Royal Enfield – Brand Rejuvenation of Motorcycle in India The year 2000 could have been decisive. That was when the board of directors at Eicher Motors decided to either shut down or sell off Royal Enfield - the company's Chennai-based motorcycle division, which manufactured the iconic Bullet motorbikes. For all its reputation, the sales of the bike was down to 2,000 units a month against the plant's installed capacity of 6,000; losses had been mounting for years. Just one person stood up to the board, insisting Royal Enfield should get another chance. He was Siddhartha Lal, a third generation member of the Delhi-based Lal family, promoters of the Eicher group of companies. Lal, then 26, was an unabashed Bullet fan: he even rode a red coloured Bullet while leading the baraat (procession) to his wedding venue, instead of the traditional horse. "The board agreed to give me a chance," says Lal. "It was not because of its confidence in me, but because the business was doing so badly it could hardly get any worse." Lal felt Royal Enfield could still be saved. The bike had its reputation, a cult following, an instantly recognisable build, and aspirational value. Changes had to be made to keep up with the times and make the bike more acceptable, and there in lay the problem. Royal Enfield fans liked the bikes exactly the way they had always been. "We needed changes to attract new customers but by doing so risked losing existing ones," says R.L. Ravichandran, whom Lal brought in as CEO in 2005 as part of his revival effort. Ravichandran had earlier worked with both TVS Motor and Bajaj Auto. "We were in a peculiar situation," he adds. Rejuvenating Times The change had to be a calibrated one. The mistaken notions of prospective customers had to be addressed, and any reservations about Bullet and Thunderbird, which was launched in 2002, removed. At the same time, Lal and Ravichandran were clear that the individuality of Royal Enfield bikes should not be compromised. "We did not want to go down the commuter route, but instead looked at the leisure segment," says Ravichandran. Retaining the bikes' rugged looks was a given, including the build, the design of the head lamp and the petrol tank. But should the gears be shifted close to the rider's left foot - as in most bikes - or retained on the right side? The question gave Lal and his team many sleepless nights, since long time users were dead opposed to the change. The engine was another thorny question. The old cast iron engine was a relic of the past. Its separate gear box and oil sump design made it prone to oil leaks and it seized up very often. Its ability to meet increasingly strict emission norms was also suspect. A modern aluminium engine would eliminate these problems, but it would lack the old engine's pronounced vibrations and beat - which Royal Enfield customers loved. Laws of physics made it impossible to replicate these with the new engine. The new engine had 30 per cent fewer parts and produced 30 per cent more power than the old, with better fuel efficiency. By 2010, all Royal Enfield models had begun to use the new engine. Two other problems needed to be addressed: the quality of some of the components Royal Enfield bikes were using, and the sales experience. The case is prepared by Prof. Sanjay Patro and Aby Abraham, XLRI Jamshedpur for academic purpose only. It is not to illustrate either effective or ineffective handling of a business situation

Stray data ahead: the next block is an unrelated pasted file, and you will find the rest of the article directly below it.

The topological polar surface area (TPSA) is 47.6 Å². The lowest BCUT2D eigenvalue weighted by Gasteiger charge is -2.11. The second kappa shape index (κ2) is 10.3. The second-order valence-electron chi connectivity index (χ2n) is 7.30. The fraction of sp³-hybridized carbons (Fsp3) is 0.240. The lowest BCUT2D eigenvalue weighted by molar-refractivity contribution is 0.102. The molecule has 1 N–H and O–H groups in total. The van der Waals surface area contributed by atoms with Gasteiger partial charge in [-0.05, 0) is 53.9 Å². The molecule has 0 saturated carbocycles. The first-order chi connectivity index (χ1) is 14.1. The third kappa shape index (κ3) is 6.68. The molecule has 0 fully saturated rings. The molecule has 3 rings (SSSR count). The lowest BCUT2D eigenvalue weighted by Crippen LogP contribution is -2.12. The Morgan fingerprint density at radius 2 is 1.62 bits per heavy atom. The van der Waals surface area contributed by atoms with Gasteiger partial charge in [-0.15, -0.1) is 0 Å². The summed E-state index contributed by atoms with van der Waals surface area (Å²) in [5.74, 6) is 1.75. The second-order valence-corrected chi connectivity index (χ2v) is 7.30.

To tackle the first, shop floor process were fine e ses e-tuned, whil suppliers w exhorte to le were ed improve qua ality levels. R Royal Enfield also embar d rked on a larg scale inter exercise to tone ge rnal e up performa ance. "We de eclared 2006 as the year o getting bac to the bas of ck sics," says Ravichandra "We also formed a fie quality ra an. eld apid action fo to bridg the gap bet orce ge tween customer expectations an the reality nd y."
Slowly, the tide turned. E t Engine relate problems and oil...
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